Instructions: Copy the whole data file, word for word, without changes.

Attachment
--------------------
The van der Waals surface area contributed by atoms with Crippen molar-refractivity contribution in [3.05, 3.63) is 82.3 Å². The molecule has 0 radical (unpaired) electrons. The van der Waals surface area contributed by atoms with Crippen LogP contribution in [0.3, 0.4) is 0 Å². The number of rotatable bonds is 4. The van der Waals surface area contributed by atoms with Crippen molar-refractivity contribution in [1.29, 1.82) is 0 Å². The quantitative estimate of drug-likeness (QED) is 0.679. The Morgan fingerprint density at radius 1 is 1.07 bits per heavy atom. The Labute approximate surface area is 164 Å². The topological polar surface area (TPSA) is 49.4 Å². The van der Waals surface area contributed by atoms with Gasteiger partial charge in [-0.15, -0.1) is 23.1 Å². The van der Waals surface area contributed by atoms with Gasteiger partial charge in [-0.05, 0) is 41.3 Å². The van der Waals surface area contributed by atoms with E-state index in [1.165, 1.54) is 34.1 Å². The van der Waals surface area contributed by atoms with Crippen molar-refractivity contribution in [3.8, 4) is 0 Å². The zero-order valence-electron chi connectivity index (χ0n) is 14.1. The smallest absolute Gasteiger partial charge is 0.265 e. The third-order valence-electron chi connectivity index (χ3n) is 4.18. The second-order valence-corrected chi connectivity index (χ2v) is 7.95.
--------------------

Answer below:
The van der Waals surface area contributed by atoms with Crippen molar-refractivity contribution in [3.05, 3.63) is 82.3 Å². The molecule has 0 radical (unpaired) electrons. The van der Waals surface area contributed by atoms with Crippen LogP contribution in [0.3, 0.4) is 0 Å². The number of rotatable bonds is 4. The van der Waals surface area contributed by atoms with Crippen molar-refractivity contribution in [1.29, 1.82) is 0 Å². The quantitative estimate of drug-likeness (QED) is 0.679. The Morgan fingerprint density at radius 1 is 1.07 bits per heavy atom. The Labute approximate surface area is 164 Å². The topological polar surface area (TPSA) is 49.4 Å². The van der Waals surface area contributed by atoms with Gasteiger partial charge in [-0.15, -0.1) is 23.1 Å². The van der Waals surface area contributed by atoms with Gasteiger partial charge in [-0.05, 0) is 41.3 Å². The van der Waals surface area contributed by atoms with E-state index in [1.165, 1.54) is 34.1 Å². The van der Waals surface area contributed by atoms with Crippen molar-refractivity contribution in [3.8, 4) is 0 Å². The zero-order valence-electron chi connectivity index (χ0n) is 14.1. The smallest absolute Gasteiger partial charge is 0.265 e. The third-order valence-electron chi connectivity index (χ3n) is 4.18. The second-order valence-corrected chi connectivity index (χ2v) is 7.95.